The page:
This was the wording for the Motion the Council passed. Council Motion From this point on the ongoing process must be open and genuinely seek the input of students, parents and the local community.

Key to what happens next is the promised re-energisation of the Regeneration process. I believe that the Council should now bring forward plans for the building of a new school. There is a design and a site. Planning permission should be applied for now.  In December I suggested that the Council could approach the Scottish Government to request that this project be considered for inclusion in the use of capital funding due to come to Scotland in terms of the Chancellor’s Autumn Statement. See more at http://bit.ly/YVU5rU.

It was argued that the project wasn’t ‘shovel ready’, although it is as prepped as much as many projects put forward from other local authorities. Residents now need a real statement of intent from the Council to make this project shovel ready by applying for planning permission, rather than delaying to 2017.

Bringing the new school forward would address many of the concerns there are about the pressures of sustaining a school with such a small number and a reduced curriculum.  More broadly it would be the kind of construction project the Regeneration process, and the whole country, needs to bring jobs and local traineeships to an industry which is struggling.

I have heard some concerns that any plan to bring the new school forward would be to the detriment of a new Portobello High School. This is not the case and the Council must make it plain that the funding for Portobello is safeguarded.

Together with Kezia Dugdale MSP I have written a letter to the Council leader urging this course of action. You can see the letter on my website after the Easter weekend at http://www.sheilagilmore.co.uk/bringing-forward-a-new-castlebrae-school/.

Portobello High School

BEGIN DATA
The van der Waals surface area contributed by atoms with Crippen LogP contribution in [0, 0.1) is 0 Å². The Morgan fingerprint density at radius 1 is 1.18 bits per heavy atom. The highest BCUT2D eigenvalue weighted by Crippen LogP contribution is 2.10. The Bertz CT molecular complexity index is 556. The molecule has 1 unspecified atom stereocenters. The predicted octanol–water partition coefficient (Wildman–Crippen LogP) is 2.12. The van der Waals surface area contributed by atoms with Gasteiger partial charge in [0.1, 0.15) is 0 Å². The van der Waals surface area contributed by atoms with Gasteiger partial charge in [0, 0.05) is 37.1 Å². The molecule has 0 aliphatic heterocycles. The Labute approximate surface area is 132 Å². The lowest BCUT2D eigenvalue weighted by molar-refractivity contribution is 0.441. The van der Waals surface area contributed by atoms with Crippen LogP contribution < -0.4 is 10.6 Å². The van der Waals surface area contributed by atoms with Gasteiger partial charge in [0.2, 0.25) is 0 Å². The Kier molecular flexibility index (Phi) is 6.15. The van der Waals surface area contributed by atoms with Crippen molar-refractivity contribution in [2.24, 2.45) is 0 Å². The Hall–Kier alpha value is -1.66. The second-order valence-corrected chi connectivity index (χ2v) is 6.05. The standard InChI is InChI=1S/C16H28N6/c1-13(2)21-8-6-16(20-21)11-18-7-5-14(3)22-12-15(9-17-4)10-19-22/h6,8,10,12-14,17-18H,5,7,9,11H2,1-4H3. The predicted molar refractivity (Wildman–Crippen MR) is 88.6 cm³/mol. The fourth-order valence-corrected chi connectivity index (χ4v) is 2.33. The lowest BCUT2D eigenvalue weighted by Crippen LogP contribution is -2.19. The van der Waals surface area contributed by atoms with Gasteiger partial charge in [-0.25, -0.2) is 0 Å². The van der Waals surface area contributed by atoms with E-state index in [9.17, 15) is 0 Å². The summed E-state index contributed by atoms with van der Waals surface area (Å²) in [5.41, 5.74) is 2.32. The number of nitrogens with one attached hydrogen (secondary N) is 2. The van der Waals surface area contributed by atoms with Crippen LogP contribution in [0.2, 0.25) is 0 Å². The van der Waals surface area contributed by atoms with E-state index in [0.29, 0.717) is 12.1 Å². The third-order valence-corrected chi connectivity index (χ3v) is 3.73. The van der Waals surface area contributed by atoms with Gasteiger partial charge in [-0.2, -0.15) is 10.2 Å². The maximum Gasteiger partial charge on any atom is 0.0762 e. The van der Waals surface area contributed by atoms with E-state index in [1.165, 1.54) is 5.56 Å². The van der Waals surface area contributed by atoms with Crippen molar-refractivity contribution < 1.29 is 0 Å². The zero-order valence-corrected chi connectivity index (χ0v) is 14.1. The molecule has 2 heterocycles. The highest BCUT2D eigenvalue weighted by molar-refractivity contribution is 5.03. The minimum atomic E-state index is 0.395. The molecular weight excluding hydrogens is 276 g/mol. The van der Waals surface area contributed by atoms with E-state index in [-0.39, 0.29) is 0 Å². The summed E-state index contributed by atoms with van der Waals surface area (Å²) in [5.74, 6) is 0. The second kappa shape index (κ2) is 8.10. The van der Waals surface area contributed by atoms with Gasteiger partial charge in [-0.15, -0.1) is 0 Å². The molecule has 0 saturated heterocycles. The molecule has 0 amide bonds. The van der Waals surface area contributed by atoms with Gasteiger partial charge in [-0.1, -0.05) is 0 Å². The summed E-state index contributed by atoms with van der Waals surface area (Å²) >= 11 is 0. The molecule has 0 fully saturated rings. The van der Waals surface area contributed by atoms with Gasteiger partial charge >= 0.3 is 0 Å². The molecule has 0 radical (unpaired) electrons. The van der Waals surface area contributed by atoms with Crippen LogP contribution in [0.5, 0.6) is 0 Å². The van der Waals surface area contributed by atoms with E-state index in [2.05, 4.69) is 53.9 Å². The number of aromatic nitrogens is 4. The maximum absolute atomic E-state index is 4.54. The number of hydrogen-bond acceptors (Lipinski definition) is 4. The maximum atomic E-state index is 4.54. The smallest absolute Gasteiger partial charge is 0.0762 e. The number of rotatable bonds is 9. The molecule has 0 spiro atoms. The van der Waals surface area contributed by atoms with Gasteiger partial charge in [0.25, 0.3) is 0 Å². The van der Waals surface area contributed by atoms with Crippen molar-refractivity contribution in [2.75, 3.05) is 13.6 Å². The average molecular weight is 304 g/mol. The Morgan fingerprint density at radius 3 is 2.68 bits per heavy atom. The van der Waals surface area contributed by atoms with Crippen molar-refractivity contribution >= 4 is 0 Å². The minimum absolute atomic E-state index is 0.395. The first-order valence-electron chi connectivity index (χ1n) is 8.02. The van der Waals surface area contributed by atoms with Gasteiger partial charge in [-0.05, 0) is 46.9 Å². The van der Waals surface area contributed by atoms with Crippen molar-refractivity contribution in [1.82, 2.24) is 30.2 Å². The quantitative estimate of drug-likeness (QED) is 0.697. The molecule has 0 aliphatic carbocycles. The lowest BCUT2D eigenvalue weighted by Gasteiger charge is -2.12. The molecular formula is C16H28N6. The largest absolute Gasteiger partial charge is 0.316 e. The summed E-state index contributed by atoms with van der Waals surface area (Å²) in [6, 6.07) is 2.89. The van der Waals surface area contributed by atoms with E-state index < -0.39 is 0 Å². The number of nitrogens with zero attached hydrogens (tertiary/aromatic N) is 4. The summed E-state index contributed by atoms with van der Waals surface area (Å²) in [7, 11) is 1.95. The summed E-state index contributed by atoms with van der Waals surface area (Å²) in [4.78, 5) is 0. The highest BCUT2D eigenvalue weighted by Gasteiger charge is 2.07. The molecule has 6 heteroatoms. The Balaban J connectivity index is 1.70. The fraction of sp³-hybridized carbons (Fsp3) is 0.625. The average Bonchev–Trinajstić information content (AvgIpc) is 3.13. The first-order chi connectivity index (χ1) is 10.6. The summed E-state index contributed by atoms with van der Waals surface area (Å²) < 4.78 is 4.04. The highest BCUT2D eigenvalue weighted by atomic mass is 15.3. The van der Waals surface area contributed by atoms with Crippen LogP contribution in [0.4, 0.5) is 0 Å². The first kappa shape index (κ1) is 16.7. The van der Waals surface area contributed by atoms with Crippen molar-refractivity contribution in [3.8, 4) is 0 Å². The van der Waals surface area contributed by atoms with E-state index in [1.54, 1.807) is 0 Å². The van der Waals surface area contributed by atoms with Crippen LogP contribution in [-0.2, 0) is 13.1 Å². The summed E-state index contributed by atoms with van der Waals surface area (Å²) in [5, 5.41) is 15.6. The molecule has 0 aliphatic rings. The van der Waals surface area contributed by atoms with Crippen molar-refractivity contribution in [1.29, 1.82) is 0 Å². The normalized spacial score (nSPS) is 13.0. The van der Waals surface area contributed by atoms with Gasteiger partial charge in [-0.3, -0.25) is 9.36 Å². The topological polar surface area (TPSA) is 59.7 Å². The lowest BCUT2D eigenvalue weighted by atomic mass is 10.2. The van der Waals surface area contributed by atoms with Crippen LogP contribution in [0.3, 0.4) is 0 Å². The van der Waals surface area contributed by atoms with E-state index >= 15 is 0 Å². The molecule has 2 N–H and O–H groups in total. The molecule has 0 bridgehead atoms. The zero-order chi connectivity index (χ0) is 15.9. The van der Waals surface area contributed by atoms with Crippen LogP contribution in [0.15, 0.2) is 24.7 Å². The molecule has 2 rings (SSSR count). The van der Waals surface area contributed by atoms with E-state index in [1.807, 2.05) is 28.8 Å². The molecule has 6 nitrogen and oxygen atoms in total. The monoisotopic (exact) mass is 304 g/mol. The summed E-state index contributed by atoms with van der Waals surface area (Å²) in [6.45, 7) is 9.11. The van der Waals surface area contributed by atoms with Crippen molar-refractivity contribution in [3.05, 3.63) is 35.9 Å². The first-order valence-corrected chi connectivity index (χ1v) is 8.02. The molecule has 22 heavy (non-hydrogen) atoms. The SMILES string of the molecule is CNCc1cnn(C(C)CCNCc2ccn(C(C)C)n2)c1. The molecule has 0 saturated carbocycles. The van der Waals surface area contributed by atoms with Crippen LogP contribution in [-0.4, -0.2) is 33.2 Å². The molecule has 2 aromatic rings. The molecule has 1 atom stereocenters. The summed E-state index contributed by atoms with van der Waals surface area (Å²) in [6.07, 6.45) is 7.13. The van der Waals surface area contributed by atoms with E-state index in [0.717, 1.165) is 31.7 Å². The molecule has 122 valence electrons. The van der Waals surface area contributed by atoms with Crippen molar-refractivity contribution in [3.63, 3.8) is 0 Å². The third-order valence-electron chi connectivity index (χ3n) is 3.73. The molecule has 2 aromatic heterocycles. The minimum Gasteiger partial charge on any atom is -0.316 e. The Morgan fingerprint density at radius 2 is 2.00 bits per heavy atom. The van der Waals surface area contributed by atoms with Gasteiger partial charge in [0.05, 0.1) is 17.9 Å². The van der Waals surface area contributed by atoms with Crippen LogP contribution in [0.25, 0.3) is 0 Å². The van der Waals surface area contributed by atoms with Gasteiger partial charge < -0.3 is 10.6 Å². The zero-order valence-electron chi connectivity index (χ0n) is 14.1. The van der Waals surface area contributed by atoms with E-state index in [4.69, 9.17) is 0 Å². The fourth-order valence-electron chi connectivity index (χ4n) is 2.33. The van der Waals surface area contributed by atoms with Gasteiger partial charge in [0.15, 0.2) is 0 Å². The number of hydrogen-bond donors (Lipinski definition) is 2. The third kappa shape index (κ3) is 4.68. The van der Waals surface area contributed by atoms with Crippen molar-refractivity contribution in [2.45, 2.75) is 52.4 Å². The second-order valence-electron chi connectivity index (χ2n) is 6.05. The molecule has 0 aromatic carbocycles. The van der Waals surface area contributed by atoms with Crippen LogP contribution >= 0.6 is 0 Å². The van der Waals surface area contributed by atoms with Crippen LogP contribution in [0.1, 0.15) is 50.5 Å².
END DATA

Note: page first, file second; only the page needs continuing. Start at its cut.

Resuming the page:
The City Council agreed on 14th March to go ahead with lodging a Private Bill in the Scottish Parliament that seeks consent to the building of the new school in Portobello Park.  The Process for Private Bills can be found here http://bit.ly/ZXWCoF.

New Portobello High School

The response to the consultation was substantial and 70% of the responses favoured this course of action. Hopefully the whole community can now move forward, and real progress can be made after ten years of debate and consultation.

Shared Repairs Service

Many constituents have contacted me about problems they have encountered with the statutory notice system, but on the whole most people support the continuation of council involvement via enforcement.  This came through loud and clear in the consultation which took place last year. We do need major reforms in the procedures and management, and much more involvement of owners at all stages of repairs to improve the system. The very real difficulties which exist in trying to secure agreement and payment from neighbours mean that people value the service the council provided. The historic fabric of our tenemental city needs to be protected.

I was concerned that the consultation document did not include retention of statutory notices as an option, nor did the Report scheduled for discussion on 14th March.

I contacted councillors with my concerns prior to the meeting with the email here: http://bit.ly/Xi77oh.

I was pleased that councillors voted to retain the statutory power and to ask for a further report by the summer of this year on how the new service can be widened beyond just emergency repairs and the giving of advice and information. See http://bit.ly/ZXXGZJ.

Review of Neighbourhood partnerships

The new City of Edinburgh Council administration has set out its plans to strengthen Neighbourhood Partnerships, and Convener of the Communities and Neighbourhoods Committee is looking for your views to help shape NPs to deliver better results for residents. NPs were established in 2007 as Advisory Committees to plan local priorities as well as organising and community events, projects and initiatives such as clean up campaigns. It is now time to develop the model by looking at previous successes and thinking of ways to involve more people. If you want to provide feedback make sure you complete the survey as soon as possible at http://svy.mk/13QYgNf.

Dumbiedykes Bus update